Chinese developer Longfor’s 50% profit slump reflects the poor state of housing market

Chinese developer Longfor’s 50% profit slump reflects the poor state of housing market

Chinese developer Longfor’s 50% profit slump reflects the poor state of housing market

Chinese property giant Longfor Group reported a near 50 per cent slump in net profit for last year, while revenue from home sales plunged because of the sluggish housing market.

Net profit came in at 12.85 billion yuan (US$1.8 billion) in 2023, compared with 24.36 billion yuan a year earlier, the company said in a filing to the Hong Kong stock exchange on Friday.

Overall revenue was 180.74 billion yuan, of which investment property operations and services accounted for 24.88 billion yuan, an increase of 5.7 per cent from a year earlier. Revenue from property development, however, decreased 31.3 per cent year on year to 155.86 billion yuan.

“The falling sales over the past two years, plus the decrease in new home prices and earnings, have become a common problem industry-wide,” Zhao Yi, chief financial officer, said at the results briefing.


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The lacklustre earnings were due to lower contracted sales, which fell 13.9 per cent to 173.5 billion yuan last year, corresponding to gross floor area sales of about 10.8 million square metres, according to the earnings report.

The slowdown has persisted this year, with Longfor’s contracted sales plunging 55 per cent in the first two months from a year earlier, the Beijing-based developer said last week.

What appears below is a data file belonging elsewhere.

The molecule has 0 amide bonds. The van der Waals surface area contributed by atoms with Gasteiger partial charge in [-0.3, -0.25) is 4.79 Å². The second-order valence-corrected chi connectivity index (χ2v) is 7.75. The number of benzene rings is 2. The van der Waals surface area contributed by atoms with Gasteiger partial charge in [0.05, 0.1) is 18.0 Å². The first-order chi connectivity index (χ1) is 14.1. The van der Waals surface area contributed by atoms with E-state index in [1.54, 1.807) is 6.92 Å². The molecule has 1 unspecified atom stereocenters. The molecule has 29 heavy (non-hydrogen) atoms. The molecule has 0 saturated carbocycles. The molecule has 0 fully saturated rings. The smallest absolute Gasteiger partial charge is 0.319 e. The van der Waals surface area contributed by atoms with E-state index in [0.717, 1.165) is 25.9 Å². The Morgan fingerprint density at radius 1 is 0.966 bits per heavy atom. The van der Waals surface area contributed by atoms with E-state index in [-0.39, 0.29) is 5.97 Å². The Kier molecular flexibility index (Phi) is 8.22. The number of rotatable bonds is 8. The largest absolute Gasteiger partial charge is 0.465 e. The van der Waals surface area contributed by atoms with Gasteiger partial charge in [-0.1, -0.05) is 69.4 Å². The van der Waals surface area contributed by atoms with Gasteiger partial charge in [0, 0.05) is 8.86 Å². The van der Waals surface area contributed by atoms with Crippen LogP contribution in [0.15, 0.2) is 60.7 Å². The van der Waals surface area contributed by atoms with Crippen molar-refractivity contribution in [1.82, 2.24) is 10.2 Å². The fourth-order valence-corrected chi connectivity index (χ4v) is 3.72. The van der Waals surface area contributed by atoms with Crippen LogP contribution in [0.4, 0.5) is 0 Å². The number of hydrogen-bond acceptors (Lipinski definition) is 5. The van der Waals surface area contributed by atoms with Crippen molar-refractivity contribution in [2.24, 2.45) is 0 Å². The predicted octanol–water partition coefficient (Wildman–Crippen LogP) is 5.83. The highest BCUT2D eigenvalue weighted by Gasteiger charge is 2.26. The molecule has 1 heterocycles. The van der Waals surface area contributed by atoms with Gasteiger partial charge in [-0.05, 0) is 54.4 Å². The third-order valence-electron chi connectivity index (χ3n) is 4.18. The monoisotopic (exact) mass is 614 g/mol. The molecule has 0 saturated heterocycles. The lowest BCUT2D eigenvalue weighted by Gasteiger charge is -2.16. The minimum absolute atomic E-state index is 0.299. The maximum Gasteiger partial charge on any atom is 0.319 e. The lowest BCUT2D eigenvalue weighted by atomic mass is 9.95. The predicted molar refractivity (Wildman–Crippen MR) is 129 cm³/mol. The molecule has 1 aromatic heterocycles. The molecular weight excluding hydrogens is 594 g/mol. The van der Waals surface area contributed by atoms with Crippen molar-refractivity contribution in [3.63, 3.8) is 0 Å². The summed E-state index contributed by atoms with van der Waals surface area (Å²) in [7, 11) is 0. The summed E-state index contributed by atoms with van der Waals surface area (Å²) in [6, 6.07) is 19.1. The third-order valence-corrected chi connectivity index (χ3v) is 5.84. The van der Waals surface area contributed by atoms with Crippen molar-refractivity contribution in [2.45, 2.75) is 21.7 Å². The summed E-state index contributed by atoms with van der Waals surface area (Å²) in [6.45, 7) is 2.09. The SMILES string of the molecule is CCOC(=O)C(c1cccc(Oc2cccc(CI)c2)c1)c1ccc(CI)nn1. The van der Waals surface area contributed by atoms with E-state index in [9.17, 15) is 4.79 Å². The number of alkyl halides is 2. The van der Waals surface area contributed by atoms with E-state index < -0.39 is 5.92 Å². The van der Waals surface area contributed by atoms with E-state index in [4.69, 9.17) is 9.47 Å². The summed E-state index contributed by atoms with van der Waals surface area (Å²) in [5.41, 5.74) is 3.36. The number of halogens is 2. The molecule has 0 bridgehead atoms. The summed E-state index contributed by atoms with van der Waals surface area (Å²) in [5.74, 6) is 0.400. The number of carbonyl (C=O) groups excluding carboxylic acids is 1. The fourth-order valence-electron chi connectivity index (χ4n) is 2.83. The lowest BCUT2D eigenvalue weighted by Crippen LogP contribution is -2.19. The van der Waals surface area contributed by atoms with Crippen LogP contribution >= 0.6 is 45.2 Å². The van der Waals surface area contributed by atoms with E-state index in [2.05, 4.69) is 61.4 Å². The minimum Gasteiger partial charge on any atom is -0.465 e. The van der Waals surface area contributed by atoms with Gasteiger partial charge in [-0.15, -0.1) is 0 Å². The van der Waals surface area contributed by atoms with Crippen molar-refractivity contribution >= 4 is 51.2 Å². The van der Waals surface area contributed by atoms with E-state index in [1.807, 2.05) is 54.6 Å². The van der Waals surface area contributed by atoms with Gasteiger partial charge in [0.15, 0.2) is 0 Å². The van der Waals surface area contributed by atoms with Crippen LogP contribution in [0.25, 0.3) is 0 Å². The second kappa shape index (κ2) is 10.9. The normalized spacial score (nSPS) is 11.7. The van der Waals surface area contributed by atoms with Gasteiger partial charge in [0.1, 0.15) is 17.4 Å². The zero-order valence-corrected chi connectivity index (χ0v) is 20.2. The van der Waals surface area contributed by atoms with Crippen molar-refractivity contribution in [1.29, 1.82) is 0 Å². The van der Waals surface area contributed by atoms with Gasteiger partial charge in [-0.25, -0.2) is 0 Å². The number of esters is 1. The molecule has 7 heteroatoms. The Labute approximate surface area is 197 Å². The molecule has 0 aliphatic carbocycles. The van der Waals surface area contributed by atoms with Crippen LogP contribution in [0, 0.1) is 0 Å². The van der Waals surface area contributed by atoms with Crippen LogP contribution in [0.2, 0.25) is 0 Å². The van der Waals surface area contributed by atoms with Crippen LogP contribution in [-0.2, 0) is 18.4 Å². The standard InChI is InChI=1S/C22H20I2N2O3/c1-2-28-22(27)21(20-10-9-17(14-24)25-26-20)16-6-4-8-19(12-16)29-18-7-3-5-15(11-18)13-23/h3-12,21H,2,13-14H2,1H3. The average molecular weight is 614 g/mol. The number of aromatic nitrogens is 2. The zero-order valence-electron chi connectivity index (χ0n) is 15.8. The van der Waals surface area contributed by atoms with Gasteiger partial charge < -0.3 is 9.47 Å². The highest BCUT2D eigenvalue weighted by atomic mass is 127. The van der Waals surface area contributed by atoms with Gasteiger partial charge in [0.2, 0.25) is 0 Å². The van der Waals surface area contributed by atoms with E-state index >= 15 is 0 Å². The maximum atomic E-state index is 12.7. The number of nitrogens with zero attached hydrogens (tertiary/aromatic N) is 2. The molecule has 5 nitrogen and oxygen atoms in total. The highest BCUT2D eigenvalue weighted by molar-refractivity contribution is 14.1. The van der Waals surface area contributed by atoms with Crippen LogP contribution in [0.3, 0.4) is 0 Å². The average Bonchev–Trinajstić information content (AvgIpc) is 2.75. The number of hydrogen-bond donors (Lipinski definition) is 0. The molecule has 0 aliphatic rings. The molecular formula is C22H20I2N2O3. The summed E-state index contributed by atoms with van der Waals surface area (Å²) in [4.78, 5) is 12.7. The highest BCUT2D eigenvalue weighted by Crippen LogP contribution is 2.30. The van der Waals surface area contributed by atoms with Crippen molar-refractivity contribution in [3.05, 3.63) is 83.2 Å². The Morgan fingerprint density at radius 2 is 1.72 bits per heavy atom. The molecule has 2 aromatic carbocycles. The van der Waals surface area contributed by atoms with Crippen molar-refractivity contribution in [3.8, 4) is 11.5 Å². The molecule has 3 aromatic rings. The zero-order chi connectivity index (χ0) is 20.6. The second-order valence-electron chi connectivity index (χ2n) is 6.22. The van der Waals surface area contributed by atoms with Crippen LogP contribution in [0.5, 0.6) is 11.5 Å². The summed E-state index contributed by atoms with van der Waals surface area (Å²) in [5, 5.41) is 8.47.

The pace of new home sales recovery is closely related to an improvement in homebuyers’ income expectations, where “pressure in the short-term remains”, said Chen Xuping, chairman and CEO.

The falling profit at Longfor, the ninth-largest Chinese developer by sales, underscores the country’s woes in spurring home sales as buyers’ confidence remains weak despite several rounds of stimulus measures across the nation.

Over the past several months, tier-one cities such as Beijing, Shanghai, Guangzhou and Shenzhen have announced policies to spur home purchases, including a cut to the down-payment ratio.

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Nevertheless, home sales continue to fall. China’s top 100 developers suffered a 60 per cent year-on-year slump in contracted sales to 185.9 billion yuan in February, according to data compiled by China Real Estate Information Corporation.

“The market confidence is not yet fully restored,” Chen said, when asked about the prospects of the real estate sector.

Homebuyers’ confidence has been impacted by defaults at highly leveraged developers, which will take time to recover and the country’s economy has still not recovered to pre-pandemic levels, he added.

Looking ahead, Longfor said it will tailor its sales plan according to the market situation, focusing more than 90 per cent of its projects in tier-one and tier-two cities.

It also plans to open 14 shopping malls this year, adding to the 88 commercial projects it had as of end-2023, as part of its “dual-track strategy” of focusing on asset-heavy and asset-light models.

However, the property market will take longer to turn around, according to Moody’s Analytics.

“Come 2025, real estate will return to a modest rate of growth,” the agency said in a report this month. “But do not expect it to be the growth engine of years gone by, as memories of the past few years will stick with households and developers.”

Longfor declared a final dividend of 0.23 yuan per share, against 0.8 yuan per share last year.

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